Behind the Curve

The Keeling Curve—the sawtoothed upward slope of atmospheric carbon-dioxide concentrations—may be the world’s most famous scatter plot. The data that form the curve have been accumulating since the 1950s, when scientist Charles David Keeling set up his instruments at a geophysical observatory high on Mauna Loa, one of the massive volcanoes that form the Big […]

Guest Post: The Resilience of The Citified Bobcat

If you were a bobcat, all tufted ears and oblique green eyes and lush spotted coat, you might find a lot to like about life in the Santa Monica Mountains. In the low, rugged range that bisects metropolitan Los Angeles, you would feast on the hordes of rats that frequent the unkempt middens of slovenly humans. You […]

From Puffball to Predator

On December 6, 2005, a polar bear was born in captivity. His mother rejected him and his twin, and his twin died. The survivor was an adorable baby polar bear, but that phrase doesn’t need the initial adjective, does it? A baby polar bear is a little puffball, white with button eyes and perfect and […]

These Are a Few of Our Favorite Places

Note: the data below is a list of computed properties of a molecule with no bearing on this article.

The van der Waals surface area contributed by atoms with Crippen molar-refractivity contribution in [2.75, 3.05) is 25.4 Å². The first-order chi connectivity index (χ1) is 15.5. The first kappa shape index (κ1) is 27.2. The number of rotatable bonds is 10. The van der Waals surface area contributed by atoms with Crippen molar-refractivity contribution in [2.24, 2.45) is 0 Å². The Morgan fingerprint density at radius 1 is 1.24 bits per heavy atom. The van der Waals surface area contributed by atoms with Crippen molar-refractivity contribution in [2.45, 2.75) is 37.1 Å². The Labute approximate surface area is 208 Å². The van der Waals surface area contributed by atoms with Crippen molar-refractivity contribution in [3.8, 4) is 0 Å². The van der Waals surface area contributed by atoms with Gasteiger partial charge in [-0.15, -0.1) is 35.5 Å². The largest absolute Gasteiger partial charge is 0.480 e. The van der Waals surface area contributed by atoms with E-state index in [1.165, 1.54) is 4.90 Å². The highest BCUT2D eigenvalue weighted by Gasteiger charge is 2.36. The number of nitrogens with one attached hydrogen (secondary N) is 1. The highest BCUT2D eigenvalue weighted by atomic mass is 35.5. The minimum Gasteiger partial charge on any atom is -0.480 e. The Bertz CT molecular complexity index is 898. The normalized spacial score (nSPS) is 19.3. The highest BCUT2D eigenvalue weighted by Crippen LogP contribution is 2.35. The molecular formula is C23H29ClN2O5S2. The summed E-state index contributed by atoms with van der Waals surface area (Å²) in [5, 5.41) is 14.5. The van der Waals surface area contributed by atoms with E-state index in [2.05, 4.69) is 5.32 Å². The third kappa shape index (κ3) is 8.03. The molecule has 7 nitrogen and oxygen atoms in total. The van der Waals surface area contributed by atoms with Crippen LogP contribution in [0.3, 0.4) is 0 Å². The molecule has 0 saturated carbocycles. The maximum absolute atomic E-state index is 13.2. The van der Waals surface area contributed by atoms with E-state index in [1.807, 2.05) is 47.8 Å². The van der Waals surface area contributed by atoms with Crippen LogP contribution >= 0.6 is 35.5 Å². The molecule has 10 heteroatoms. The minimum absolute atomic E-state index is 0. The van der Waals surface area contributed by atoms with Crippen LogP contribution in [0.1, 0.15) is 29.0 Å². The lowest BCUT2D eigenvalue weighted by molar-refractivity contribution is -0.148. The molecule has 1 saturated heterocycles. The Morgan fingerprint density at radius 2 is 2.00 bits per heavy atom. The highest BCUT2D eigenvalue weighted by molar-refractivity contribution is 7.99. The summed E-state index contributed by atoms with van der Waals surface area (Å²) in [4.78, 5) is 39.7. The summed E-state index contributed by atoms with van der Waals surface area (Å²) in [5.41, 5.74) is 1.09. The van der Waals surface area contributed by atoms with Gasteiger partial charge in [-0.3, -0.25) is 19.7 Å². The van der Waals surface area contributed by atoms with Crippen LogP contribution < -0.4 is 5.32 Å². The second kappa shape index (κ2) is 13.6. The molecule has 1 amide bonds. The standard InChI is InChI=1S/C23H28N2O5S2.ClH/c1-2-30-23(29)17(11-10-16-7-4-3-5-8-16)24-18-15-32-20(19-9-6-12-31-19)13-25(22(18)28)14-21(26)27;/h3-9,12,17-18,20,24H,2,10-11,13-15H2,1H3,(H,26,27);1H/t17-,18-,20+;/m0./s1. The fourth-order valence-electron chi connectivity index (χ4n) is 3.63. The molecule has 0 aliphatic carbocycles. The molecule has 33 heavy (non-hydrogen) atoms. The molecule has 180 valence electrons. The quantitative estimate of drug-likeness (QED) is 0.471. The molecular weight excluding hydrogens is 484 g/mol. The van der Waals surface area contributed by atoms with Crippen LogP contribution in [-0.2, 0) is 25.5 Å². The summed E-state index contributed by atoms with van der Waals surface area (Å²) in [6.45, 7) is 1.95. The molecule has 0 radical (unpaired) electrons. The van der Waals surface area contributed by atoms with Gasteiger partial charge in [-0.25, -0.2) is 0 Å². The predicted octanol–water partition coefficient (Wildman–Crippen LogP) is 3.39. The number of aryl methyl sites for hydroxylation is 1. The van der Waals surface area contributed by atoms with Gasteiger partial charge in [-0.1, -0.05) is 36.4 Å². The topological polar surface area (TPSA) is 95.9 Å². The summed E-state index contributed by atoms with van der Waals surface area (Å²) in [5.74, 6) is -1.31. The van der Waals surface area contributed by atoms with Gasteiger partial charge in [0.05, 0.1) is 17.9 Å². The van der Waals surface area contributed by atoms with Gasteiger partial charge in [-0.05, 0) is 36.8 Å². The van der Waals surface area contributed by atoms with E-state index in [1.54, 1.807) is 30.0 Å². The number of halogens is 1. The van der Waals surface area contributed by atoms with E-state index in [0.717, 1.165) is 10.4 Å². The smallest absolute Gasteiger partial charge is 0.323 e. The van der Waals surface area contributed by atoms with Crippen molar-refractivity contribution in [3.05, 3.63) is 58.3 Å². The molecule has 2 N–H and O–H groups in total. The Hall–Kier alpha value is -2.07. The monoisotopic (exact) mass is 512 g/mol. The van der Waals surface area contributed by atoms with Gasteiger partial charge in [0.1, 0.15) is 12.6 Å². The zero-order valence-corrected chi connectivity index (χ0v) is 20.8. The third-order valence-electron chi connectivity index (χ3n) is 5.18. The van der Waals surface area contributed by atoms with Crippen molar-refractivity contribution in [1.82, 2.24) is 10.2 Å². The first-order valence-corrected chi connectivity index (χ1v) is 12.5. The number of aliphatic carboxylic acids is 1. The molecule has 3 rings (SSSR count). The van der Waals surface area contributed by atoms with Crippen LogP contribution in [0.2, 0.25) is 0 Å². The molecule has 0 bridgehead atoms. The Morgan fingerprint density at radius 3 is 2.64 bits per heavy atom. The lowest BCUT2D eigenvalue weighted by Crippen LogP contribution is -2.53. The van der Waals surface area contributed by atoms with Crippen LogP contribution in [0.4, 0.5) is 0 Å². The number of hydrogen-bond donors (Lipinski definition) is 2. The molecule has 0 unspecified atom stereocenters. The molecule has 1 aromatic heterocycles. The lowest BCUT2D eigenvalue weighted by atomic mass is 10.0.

When my husband finished grad school in 2006, we spent a lot of time talking about where we should go next. We knew we wanted to leave the college town in Oregon where we’d lived for the last few years. Should we head to the Cascades, move north along the Willamette River, or go south and west, […]

The Language of Change

The nature writer Robert Macfarlane is so skilled—so precise, so observant—that he can make an unsuspecting reader long for mudflats. This careful selector of words is also a collector of them: Macfarlane has just published a lovely essay (and a book) about his hoard of “place words,” terms gathered over years of travel in Britain […]

Dreaming in the Pleistocene

It would have been different if it hadn’t been a cave, if the excavation had been out in the daylight where mystery more easily washes out. The darkness helped, nothing but my headlamp to show the way. Every morning we’d suit up at the cave entrance. A group of scientists descended a ladder one by […]

Flabbergasted By the Real World

I grew up on a small farm and among other creatures, we raised chickens. Every day they had to be fed and watered and their eggs, warm from their bodies, had to be gathered. When the chickens got old enough to stop laying regularly, we’d turn them into stew: we’d kill them and dress them, […]

A Visit From the Christmas Squirrel

He must have come in through the mail slot. I imagine him watching the mailman stride up the front steps Christmas Eve, flipping open the metal flap and thrusting the envelopes inside. The flap is propped open a smidge by the metal binder clip we use to hold outgoing mail. It is snowing — cold. […]